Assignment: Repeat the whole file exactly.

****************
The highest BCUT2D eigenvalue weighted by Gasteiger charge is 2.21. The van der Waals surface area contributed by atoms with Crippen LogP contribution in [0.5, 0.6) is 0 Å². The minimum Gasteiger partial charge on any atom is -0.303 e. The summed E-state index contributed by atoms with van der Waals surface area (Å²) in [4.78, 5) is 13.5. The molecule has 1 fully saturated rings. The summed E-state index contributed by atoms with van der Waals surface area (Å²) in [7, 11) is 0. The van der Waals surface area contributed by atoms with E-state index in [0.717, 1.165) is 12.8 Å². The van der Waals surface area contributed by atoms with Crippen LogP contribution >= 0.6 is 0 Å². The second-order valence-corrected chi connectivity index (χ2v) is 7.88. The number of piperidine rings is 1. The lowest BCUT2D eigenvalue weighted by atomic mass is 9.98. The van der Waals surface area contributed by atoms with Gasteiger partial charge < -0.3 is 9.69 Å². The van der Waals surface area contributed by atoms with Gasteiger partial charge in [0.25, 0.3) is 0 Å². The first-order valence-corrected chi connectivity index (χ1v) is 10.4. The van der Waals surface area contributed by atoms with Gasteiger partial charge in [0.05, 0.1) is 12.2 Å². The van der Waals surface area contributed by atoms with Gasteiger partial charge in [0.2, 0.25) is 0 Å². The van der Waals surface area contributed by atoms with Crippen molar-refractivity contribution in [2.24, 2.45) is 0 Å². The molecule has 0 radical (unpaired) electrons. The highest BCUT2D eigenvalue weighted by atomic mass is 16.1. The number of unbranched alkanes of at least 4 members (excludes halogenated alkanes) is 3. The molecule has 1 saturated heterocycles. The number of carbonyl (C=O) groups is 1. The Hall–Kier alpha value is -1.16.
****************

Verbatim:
The highest BCUT2D eigenvalue weighted by Gasteiger charge is 2.21. The van der Waals surface area contributed by atoms with Crippen LogP contribution in [0.5, 0.6) is 0 Å². The minimum Gasteiger partial charge on any atom is -0.303 e. The summed E-state index contributed by atoms with van der Waals surface area (Å²) in [4.78, 5) is 13.5. The molecule has 1 fully saturated rings. The summed E-state index contributed by atoms with van der Waals surface area (Å²) in [7, 11) is 0. The van der Waals surface area contributed by atoms with E-state index in [0.717, 1.165) is 12.8 Å². The van der Waals surface area contributed by atoms with Crippen LogP contribution >= 0.6 is 0 Å². The second-order valence-corrected chi connectivity index (χ2v) is 7.88. The number of piperidine rings is 1. The lowest BCUT2D eigenvalue weighted by atomic mass is 9.98. The van der Waals surface area contributed by atoms with Gasteiger partial charge < -0.3 is 9.69 Å². The van der Waals surface area contributed by atoms with Gasteiger partial charge in [0.25, 0.3) is 0 Å². The first-order valence-corrected chi connectivity index (χ1v) is 10.4. The van der Waals surface area contributed by atoms with Gasteiger partial charge in [0.05, 0.1) is 12.2 Å². The van der Waals surface area contributed by atoms with Gasteiger partial charge in [0.2, 0.25) is 0 Å². The van der Waals surface area contributed by atoms with Crippen molar-refractivity contribution in [2.24, 2.45) is 0 Å². The molecule has 0 radical (unpaired) electrons. The highest BCUT2D eigenvalue weighted by atomic mass is 16.1. The number of unbranched alkanes of at least 4 members (excludes halogenated alkanes) is 3. The molecule has 1 saturated heterocycles. The number of carbonyl (C=O) groups is 1. The Hall–Kier alpha value is -1.16.